Kotor | Montenegro
Our Lady of the Rocks
Kotor's Old town
The Bay of Kotor
Currency: Euro (EUR)
International Dialling Code: +382
Local Time: (GMT+1)
Language: Montenegrin is the Balkan state’s official language. However, Bosnian, Croatian, Serbian and Albanian all remain languages in official use in Montenegro.
Useful phrases: Zdravo, pronounced ‘zdrah-voh’ (hello); molim, pronounced ‘mo-leem’ (please); hvala, pronounced ‘hvah-lah’ (thank you); dovidenja, pronounced ‘doh-vee-dje-nyah’ (goodbye); dobro jutro, pronounced ‘dob-ro yoo-tro’ (good morning); dobro vece, pronounced ‘dob-ro ve-che’ (good evening)
Montenegrin cuisine: With Kotor being on the sea, don’t miss the opportunity to enjoy a delicious risotto blackened with fresh ink from squid or cuttlefish. For a more classical dish, Buzara is a garlicky, tomato-based seafood stew made with grilled prawns and shrimp gently cooked in red wine. Another popular dish is Njeguski steak – a tender veal or pork schnitzel filled with local Njegusi prosciutto and cheese.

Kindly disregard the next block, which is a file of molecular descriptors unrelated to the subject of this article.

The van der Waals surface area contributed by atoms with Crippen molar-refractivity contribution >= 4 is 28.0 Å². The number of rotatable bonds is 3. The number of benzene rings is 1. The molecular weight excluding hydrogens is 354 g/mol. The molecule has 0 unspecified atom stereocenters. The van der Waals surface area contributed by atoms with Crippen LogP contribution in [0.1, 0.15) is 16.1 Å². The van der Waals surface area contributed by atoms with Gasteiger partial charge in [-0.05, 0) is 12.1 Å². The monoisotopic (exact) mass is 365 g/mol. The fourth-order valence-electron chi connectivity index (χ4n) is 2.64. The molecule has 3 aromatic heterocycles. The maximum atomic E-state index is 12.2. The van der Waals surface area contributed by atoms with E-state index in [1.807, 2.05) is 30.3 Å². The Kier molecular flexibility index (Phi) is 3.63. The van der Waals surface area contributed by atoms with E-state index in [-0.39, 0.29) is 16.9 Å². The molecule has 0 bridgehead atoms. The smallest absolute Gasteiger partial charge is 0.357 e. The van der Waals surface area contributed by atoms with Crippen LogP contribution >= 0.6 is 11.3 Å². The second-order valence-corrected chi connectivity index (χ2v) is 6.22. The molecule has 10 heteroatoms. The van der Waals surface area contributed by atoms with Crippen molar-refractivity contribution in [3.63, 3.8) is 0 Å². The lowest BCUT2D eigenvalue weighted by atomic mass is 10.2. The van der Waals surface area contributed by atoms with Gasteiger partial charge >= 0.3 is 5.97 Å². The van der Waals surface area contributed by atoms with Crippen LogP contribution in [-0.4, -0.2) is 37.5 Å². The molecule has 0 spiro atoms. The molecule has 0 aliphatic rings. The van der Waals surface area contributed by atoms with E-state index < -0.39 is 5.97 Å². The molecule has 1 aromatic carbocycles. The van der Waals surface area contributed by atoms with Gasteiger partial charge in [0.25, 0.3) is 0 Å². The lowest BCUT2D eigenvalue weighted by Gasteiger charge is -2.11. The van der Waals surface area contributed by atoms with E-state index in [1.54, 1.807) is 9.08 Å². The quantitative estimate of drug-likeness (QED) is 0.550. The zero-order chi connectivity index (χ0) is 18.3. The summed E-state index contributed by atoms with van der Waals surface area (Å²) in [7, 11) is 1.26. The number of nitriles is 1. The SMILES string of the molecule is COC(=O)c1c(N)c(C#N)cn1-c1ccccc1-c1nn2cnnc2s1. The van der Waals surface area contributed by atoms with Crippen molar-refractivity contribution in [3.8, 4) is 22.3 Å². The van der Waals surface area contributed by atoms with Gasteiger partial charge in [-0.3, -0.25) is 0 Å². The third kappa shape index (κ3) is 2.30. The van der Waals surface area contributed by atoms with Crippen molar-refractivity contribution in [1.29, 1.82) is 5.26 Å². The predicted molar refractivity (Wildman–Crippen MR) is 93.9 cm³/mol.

Local wines:Montenegro is a prime spot for wine production, thanks to its fertile land and unique microclimate, which makes it one of the sunniest spots on the Adriatic all year round. From their local vranac wines to classic chardonnays and merlots, Montenegro produces a tasty array of vintages that are not to be missed.
Fascinating fact:Cats are very much a part of the medieval Old Town of Kotor. As a major trading port for centuries, it’s said that as ships from around the world docked, the cats aboard escaped, populating the ancient town with a mixed bag of furry felines. Now very much apart of daily life, they even have their own museum, The Cat Museum (Museo del Gatto di Cattaro).